United States Customs and Immigration Services (USCIS) has announced that it is revising its definitions for whether a child would be considered a citizen based on their parentage. The new definitions will now extend to children who are born with Assisted Reproductive Technology (ART), allowing them to gain American citizenship from their parents. For some children, this will allow them for the first time to obtain American citizenship they would have had previously if they were not born through ART.
What is ART?
Assisted Reproductive Technology, or ART for short, is the term used to broadly refer to any technology that is used to artificially manipulate eggs or embryos with the intent of bringing a child to term. This includes technology like in vitro fertilization, gamete intrafallopian transfer, and tubal embryo transfer, among others. These technologies have become increasingly common both inside the United States and in other countries, helping people who have reproductive issues to have children.
What Was the Problem With the Law?
Up until this policy change, children born from ART were not considered to be born “in wedlock” for the purposes of immigration law. In effect, this meant that children born from ART with at least one American parent would not automatically be conferred American citizenship if the parent with American citizenship was not also their genetic or gestational parent. In addition, it could be much harder to get legal citizenship for children born from ART due to the lack of familial connection that is automatically granted to children born in wedlock.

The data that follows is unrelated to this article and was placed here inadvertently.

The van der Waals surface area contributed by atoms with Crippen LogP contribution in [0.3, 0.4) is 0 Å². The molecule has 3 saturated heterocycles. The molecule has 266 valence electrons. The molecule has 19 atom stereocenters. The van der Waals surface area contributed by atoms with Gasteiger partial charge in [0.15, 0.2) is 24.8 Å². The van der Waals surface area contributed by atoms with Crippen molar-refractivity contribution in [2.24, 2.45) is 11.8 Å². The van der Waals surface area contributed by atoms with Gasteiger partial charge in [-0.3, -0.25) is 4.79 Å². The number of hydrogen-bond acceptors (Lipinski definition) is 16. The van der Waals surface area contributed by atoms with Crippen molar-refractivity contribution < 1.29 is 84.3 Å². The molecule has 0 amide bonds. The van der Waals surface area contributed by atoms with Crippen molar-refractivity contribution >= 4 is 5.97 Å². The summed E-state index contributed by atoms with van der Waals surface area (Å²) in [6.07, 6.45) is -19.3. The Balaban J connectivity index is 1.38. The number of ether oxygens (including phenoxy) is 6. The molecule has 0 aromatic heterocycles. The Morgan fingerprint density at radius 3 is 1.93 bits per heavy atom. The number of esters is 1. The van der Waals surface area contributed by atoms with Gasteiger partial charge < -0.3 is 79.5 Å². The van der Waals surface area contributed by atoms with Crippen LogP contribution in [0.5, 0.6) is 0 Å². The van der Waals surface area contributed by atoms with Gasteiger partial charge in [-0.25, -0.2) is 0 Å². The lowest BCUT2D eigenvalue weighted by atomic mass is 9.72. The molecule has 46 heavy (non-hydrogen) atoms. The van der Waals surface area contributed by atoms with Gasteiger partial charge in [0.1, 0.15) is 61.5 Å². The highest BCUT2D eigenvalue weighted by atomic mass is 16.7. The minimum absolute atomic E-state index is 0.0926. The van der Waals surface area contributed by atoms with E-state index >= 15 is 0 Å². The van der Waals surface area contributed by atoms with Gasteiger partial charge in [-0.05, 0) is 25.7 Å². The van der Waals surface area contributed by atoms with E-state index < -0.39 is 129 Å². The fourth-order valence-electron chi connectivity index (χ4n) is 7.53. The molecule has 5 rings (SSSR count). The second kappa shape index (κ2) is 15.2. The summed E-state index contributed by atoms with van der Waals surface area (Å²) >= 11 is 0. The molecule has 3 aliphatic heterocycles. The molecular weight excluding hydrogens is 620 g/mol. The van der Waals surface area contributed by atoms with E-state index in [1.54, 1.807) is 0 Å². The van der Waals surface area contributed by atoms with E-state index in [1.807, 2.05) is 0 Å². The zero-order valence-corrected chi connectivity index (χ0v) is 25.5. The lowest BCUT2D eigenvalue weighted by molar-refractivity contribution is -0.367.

What Does the New Policy Do?
The new rule from USCIS changes the definition of whether a child is born “in wedlock” to include children born from ART. So long as a child’s legal parents are both married and at least one of them has American citizenship, that citizenship will be transmitted to their child even if the American citizen is not the child’s genetic or gestational parent. However, both parents must be recognized as the child’s legal parents in the relevant jurisdiction for the child to qualify for citizenship.
How Will This Benefit People?
For some people, this new rule revision will allow them or their children to claim US citizenship that they were previously denied, due to being born through ART. This updates the rules to better reflect the modern reality of many families, who use in vitro fertilization and other technologies to help them have children. And for children who were denied citizenship due to being born through ART, it is a chance to claim the rights they should have had access to in the first place, if not for a legal technicality.
For more than forty years, the Drucker Law Firm has been providing personal and quality legal services to individuals, universities, and corporations throughout the New York City and Tri-State area. We have represented three generations of clients in immigration and nationality matters, as well as personal injury, family law, criminal law, and general litigation matters. If you have a legal issue related to immigration law, please give us a call at (718) 458-1489 to schedule a consultation or visit our contact page.